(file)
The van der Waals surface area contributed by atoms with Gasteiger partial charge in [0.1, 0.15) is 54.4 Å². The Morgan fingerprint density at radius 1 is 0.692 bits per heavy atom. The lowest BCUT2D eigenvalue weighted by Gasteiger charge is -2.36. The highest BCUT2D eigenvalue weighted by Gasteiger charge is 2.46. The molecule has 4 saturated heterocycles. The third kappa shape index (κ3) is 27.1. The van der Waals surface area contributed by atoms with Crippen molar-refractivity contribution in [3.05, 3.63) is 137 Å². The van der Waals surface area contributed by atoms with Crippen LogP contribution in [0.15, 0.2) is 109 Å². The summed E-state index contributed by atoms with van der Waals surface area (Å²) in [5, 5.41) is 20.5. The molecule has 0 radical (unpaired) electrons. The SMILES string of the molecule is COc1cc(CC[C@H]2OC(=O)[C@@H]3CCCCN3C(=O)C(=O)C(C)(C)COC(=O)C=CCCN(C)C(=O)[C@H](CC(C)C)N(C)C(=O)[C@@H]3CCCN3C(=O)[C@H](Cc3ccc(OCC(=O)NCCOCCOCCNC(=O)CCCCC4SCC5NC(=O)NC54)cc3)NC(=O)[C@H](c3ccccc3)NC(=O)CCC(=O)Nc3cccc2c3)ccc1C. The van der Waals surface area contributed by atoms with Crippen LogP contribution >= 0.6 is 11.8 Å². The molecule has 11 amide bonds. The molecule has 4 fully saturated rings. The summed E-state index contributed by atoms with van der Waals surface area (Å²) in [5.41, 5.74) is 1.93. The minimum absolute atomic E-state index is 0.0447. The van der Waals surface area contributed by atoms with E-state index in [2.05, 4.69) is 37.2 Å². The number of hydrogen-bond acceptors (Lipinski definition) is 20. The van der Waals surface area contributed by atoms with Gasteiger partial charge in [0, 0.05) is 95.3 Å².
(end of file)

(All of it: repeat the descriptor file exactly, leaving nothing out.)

The van der Waals surface area contributed by atoms with Gasteiger partial charge in [0.1, 0.15) is 54.4 Å². The Morgan fingerprint density at radius 1 is 0.692 bits per heavy atom. The lowest BCUT2D eigenvalue weighted by Gasteiger charge is -2.36. The highest BCUT2D eigenvalue weighted by Gasteiger charge is 2.46. The molecule has 4 saturated heterocycles. The third kappa shape index (κ3) is 27.1. The van der Waals surface area contributed by atoms with Crippen molar-refractivity contribution in [3.05, 3.63) is 137 Å². The van der Waals surface area contributed by atoms with Crippen LogP contribution in [0.15, 0.2) is 109 Å². The summed E-state index contributed by atoms with van der Waals surface area (Å²) in [5, 5.41) is 20.5. The molecule has 0 radical (unpaired) electrons. The SMILES string of the molecule is COc1cc(CC[C@H]2OC(=O)[C@@H]3CCCCN3C(=O)C(=O)C(C)(C)COC(=O)C=CCCN(C)C(=O)[C@H](CC(C)C)N(C)C(=O)[C@@H]3CCCN3C(=O)[C@H](Cc3ccc(OCC(=O)NCCOCCOCCNC(=O)CCCCC4SCC5NC(=O)NC54)cc3)NC(=O)[C@H](c3ccccc3)NC(=O)CCC(=O)Nc3cccc2c3)ccc1C. The van der Waals surface area contributed by atoms with Crippen LogP contribution >= 0.6 is 11.8 Å². The molecule has 11 amide bonds. The molecule has 4 fully saturated rings. The summed E-state index contributed by atoms with van der Waals surface area (Å²) in [5.41, 5.74) is 1.93. The minimum absolute atomic E-state index is 0.0447. The van der Waals surface area contributed by atoms with E-state index in [2.05, 4.69) is 37.2 Å². The number of hydrogen-bond acceptors (Lipinski definition) is 20. The van der Waals surface area contributed by atoms with Gasteiger partial charge in [0, 0.05) is 95.3 Å².